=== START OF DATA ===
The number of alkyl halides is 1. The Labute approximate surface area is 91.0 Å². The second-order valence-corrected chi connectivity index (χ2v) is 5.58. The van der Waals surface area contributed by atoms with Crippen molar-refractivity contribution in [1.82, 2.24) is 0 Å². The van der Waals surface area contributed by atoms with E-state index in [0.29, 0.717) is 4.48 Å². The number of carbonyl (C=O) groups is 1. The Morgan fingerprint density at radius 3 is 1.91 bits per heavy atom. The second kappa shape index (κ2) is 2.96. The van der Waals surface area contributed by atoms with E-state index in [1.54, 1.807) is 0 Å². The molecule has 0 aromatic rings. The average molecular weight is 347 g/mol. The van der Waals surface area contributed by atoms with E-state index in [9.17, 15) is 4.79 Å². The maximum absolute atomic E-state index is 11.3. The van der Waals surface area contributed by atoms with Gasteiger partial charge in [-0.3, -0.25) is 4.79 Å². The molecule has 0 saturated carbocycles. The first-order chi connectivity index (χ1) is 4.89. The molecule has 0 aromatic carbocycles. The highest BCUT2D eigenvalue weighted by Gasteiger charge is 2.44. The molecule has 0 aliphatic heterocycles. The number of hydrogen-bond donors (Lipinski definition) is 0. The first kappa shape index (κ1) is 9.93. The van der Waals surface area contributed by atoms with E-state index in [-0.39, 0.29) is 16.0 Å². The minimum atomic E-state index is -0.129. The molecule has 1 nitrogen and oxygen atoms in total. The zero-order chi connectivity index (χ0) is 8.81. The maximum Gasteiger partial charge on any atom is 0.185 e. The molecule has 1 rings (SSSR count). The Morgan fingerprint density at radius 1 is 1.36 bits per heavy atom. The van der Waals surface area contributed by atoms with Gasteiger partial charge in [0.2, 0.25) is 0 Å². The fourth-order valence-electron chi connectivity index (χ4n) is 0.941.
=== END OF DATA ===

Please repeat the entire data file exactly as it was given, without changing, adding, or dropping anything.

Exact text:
The number of alkyl halides is 1. The Labute approximate surface area is 91.0 Å². The second-order valence-corrected chi connectivity index (χ2v) is 5.58. The van der Waals surface area contributed by atoms with Crippen molar-refractivity contribution in [1.82, 2.24) is 0 Å². The van der Waals surface area contributed by atoms with E-state index in [0.29, 0.717) is 4.48 Å². The number of carbonyl (C=O) groups is 1. The Morgan fingerprint density at radius 3 is 1.91 bits per heavy atom. The second kappa shape index (κ2) is 2.96. The van der Waals surface area contributed by atoms with E-state index in [1.54, 1.807) is 0 Å². The molecule has 0 aromatic rings. The average molecular weight is 347 g/mol. The van der Waals surface area contributed by atoms with E-state index in [9.17, 15) is 4.79 Å². The maximum absolute atomic E-state index is 11.3. The van der Waals surface area contributed by atoms with Gasteiger partial charge in [-0.3, -0.25) is 4.79 Å². The molecule has 0 saturated carbocycles. The first-order chi connectivity index (χ1) is 4.89. The molecule has 0 aromatic carbocycles. The highest BCUT2D eigenvalue weighted by Gasteiger charge is 2.44. The molecule has 0 aliphatic heterocycles. The number of hydrogen-bond donors (Lipinski definition) is 0. The first kappa shape index (κ1) is 9.93. The van der Waals surface area contributed by atoms with E-state index in [-0.39, 0.29) is 16.0 Å². The minimum atomic E-state index is -0.129. The molecule has 1 nitrogen and oxygen atoms in total. The zero-order chi connectivity index (χ0) is 8.81. The maximum Gasteiger partial charge on any atom is 0.185 e. The molecule has 1 rings (SSSR count). The Morgan fingerprint density at radius 1 is 1.36 bits per heavy atom. The van der Waals surface area contributed by atoms with Gasteiger partial charge in [0.2, 0.25) is 0 Å². The fourth-order valence-electron chi connectivity index (χ4n) is 0.941.